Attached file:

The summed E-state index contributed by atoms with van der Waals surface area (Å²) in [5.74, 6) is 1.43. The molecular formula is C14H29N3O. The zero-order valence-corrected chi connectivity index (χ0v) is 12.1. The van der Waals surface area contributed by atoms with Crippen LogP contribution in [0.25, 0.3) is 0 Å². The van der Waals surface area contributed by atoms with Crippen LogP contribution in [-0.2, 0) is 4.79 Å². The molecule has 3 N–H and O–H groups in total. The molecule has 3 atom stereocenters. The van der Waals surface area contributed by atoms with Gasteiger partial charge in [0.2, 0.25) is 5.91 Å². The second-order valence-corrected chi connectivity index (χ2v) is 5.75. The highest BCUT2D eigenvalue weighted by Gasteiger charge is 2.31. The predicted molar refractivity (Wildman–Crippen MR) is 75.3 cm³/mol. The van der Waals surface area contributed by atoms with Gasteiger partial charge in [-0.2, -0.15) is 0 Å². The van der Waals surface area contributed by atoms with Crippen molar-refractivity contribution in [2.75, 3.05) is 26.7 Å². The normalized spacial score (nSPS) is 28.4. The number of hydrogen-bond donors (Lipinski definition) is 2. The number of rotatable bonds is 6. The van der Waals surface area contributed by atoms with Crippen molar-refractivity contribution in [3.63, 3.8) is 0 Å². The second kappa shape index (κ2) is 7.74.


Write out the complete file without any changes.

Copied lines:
The summed E-state index contributed by atoms with van der Waals surface area (Å²) in [5.74, 6) is 1.43. The molecular formula is C14H29N3O. The zero-order valence-corrected chi connectivity index (χ0v) is 12.1. The van der Waals surface area contributed by atoms with Crippen LogP contribution in [0.25, 0.3) is 0 Å². The van der Waals surface area contributed by atoms with Crippen LogP contribution in [-0.2, 0) is 4.79 Å². The molecule has 3 N–H and O–H groups in total. The molecule has 3 atom stereocenters. The van der Waals surface area contributed by atoms with Gasteiger partial charge in [0.2, 0.25) is 5.91 Å². The second-order valence-corrected chi connectivity index (χ2v) is 5.75. The highest BCUT2D eigenvalue weighted by Gasteiger charge is 2.31. The predicted molar refractivity (Wildman–Crippen MR) is 75.3 cm³/mol. The van der Waals surface area contributed by atoms with Gasteiger partial charge in [-0.2, -0.15) is 0 Å². The van der Waals surface area contributed by atoms with Crippen molar-refractivity contribution in [2.75, 3.05) is 26.7 Å². The normalized spacial score (nSPS) is 28.4. The number of hydrogen-bond donors (Lipinski definition) is 2. The number of rotatable bonds is 6. The van der Waals surface area contributed by atoms with Crippen molar-refractivity contribution in [3.63, 3.8) is 0 Å². The second kappa shape index (κ2) is 7.74.